Wednesday 7 December 2016

Tony Ward: Johnny Sexton can edge out-half duel to tip balance in Leinster's favour

Published 08/10/2016 | 02:30

Leinster supporters will be hoping that Jonathan Sexton can call the shots in his fly-half battle with Munster’s Tyler Bleyendaal today Photo by Ramsey Cardy/Sportsfile
Leinster supporters will be hoping that Jonathan Sexton can call the shots in his fly-half battle with Munster’s Tyler Bleyendaal today Photo by Ramsey Cardy/Sportsfile

So much for the posturing, this is the real thing. Leinster v Munster has been the biggest club rivalry in the world since the game went pro.

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The numbers attending over the years bear that out, especially when the fixture is played at Lansdowne Road.

So for both squads and managements, regardless of caps or cups in the locker, the build-up to this game is different.

The intensity in both camps will have lifted dramatically over the last number of days without any coach having to set a new agenda. It happens as a matter of course.

This will be Test-level intensity. It is also Ireland's autumn international Final Trial in all but name, along with Connacht v Ulster last night.

The upcoming Champions Cup games will undoubtedly influence the Ireland think tank, but opportunity knocks in Dublin 4 today.

More than anything, this is about winning, about tribal bragging rights; get the collective performance right and individual aspirations will look after themselves.

So what can we expect? As ever, so much focuses on the rival No 10s: Tyler Bleyendaal in red and Jonathan Sexton wearing blue.

I still feel Ian Keatley is a better out-half than he is given credit for by Munster folk. However, his confidence has undoubtedly suffered on the back of topsy-turvy form, and all evidence suggests that Rassie Erasmus sees Bleyendaal as his main man.

The 26-year-old former Canterbury Crusaders out-half-cum-centre has been dogged by injury since arriving on these shores in early 2015.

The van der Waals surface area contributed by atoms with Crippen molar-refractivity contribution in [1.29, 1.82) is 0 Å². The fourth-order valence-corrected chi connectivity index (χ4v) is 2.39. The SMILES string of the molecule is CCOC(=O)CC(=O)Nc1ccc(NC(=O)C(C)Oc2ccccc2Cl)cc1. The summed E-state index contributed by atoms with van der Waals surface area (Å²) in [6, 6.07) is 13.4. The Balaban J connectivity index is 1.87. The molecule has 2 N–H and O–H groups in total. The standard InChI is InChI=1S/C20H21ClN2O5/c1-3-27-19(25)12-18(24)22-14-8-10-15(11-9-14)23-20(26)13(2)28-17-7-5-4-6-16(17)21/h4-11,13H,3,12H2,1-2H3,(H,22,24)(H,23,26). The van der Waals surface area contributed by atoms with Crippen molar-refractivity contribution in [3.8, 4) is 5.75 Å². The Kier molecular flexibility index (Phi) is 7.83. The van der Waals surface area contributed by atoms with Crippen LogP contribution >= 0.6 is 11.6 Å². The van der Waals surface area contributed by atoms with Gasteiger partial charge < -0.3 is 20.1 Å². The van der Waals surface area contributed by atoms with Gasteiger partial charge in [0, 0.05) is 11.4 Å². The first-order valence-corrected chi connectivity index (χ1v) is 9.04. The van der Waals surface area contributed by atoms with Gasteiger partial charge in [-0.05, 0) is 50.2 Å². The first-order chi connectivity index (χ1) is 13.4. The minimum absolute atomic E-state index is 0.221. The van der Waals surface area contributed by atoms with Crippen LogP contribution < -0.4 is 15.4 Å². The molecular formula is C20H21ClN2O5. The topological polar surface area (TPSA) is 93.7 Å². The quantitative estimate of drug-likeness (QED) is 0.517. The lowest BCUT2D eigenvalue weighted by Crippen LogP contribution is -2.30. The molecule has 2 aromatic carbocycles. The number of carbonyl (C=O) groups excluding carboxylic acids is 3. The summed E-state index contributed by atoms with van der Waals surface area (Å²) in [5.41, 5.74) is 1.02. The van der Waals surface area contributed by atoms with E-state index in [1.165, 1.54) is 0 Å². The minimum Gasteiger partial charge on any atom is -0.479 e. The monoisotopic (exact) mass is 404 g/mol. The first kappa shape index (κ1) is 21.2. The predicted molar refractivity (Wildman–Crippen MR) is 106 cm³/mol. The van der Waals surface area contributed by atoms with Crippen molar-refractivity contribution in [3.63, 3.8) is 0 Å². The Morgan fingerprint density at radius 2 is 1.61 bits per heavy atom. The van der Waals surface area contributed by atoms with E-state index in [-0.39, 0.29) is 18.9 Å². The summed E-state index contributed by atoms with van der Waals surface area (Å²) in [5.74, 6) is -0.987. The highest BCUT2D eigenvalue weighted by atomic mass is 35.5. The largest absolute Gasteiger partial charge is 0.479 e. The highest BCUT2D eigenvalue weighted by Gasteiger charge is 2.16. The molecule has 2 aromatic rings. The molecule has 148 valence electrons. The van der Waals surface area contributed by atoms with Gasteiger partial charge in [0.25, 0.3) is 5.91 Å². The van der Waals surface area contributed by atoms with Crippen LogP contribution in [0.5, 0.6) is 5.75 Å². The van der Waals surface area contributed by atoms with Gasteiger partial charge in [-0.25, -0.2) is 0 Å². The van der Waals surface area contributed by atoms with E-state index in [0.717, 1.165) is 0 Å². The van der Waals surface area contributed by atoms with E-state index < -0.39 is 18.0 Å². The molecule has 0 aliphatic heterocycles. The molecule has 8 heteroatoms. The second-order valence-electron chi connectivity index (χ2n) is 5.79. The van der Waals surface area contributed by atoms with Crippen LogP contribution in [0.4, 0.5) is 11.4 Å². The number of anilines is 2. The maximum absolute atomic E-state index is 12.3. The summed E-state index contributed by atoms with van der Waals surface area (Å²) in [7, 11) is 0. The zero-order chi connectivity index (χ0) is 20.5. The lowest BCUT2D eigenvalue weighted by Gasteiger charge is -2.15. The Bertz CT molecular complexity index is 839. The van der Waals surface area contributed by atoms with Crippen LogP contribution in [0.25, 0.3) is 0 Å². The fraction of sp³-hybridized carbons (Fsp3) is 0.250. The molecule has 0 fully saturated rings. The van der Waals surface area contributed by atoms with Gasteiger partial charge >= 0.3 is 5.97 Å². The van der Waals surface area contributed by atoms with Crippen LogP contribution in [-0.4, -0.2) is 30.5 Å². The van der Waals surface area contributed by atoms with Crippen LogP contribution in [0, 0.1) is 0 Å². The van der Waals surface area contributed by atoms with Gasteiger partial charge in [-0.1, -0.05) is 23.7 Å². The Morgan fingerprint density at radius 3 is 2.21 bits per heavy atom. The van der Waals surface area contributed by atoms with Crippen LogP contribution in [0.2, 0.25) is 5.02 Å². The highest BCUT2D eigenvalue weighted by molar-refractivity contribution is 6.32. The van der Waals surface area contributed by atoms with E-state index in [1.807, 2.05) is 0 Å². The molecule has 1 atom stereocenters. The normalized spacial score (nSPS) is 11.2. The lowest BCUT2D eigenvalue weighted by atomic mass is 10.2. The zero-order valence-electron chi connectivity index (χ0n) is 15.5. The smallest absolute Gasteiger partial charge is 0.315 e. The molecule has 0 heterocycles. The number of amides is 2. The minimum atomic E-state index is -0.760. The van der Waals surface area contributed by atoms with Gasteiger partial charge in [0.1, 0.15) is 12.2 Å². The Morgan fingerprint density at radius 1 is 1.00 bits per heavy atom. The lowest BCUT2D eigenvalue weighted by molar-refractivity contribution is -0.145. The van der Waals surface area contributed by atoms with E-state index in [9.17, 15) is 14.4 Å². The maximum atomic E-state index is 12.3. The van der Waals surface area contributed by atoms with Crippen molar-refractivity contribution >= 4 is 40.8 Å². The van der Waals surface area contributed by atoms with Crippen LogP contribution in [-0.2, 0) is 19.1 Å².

Indifferent

He deserves a slice of luck and clear run to see if he can make the No 10 jersey his own, given Keatley's indifferent form allied to David Johnston's injury and Johnny Holland's sadly premature retirement.

It is too early in Bleyendaal's Munster career to form a definitive opinion; his competitive starts wearing No 10 are still in single figures but he is strong on the ball, a good distributor and likes to take the ball flat, thereby inviting those alongside on to the ball at pace for the potential off-load.

Stevie Crosbie has just signed as emergency cover, and I will be astonished if the former Ireland U-20 out-half doesn't push hard for the shirt, although like Bleyendaal he too is equally comfortable in the centre.

It was only six months ago that the talented Holland appeared to have announced his arrival on the big stage, scoring all 13 Munster points, including a try, in front of 43,000 people at a throbbing Aviva.

Holland was very good that night but guess who immediately opposite was even better? Yet another man of the match gong in another match-winning performance saw Sexton register all Leinster's 16 points, including his own try and the final pressure penalty to seal the deal.

Sexton is 31, so unlike Bleyendaal or Johnston, and indeed Paddy Jackson, time is not on his side.

I saw him quoted recently as saying: "I want to maximise my own playing time but be remembered as a good team player too."

I particularly liked the latter part of that comment, which I feel reflects a much more mature attitude.

Becoming a parent and hitting 30 are landmark stages in our lives. Sexton has experienced both of late and I suspect they have given him cause to reflect.

I mention the team player addendum because on the back of his cold and grumpy on-field persona, there is a perception that he is a self-absorbed star player.

That is certainly not the case. However, I wish he would smile more and at least appear to enjoy the ride a little better.

Indeed I wish I had done so myself in my own playing time, but this cover does not reflect the book, as almost everyone who has played alongside Sexton will testify.

He is a quality act who demands nothing of any other player he does not demand of himself.

This is a huge year for the Leinster playmaker, with Joey Carbery already making waves, Jackson offering a threat to his Ireland place and then the massive incentive of a Lions tour at the end of it all.

Factor in two shots at the Holy Grail that is beating the All Blacks, and the season could hardly be better set.

The Bleyendaal-Sexton head-to-head is central to today's outcome but it is far from the only clash of consequence.

Conor Murray is key. Along with CJ Stander he is the most important player in the Munster set-up, and certainly the most influential back.

The Reds can manage without Donnacha Ryan, Peter O'Mahony, Tommy O'Donnell and other international players of that ilk, but they struggle when Murray is absent.

Leinster are red-hot favourites but don't dismiss the improbable.

Irish Independent

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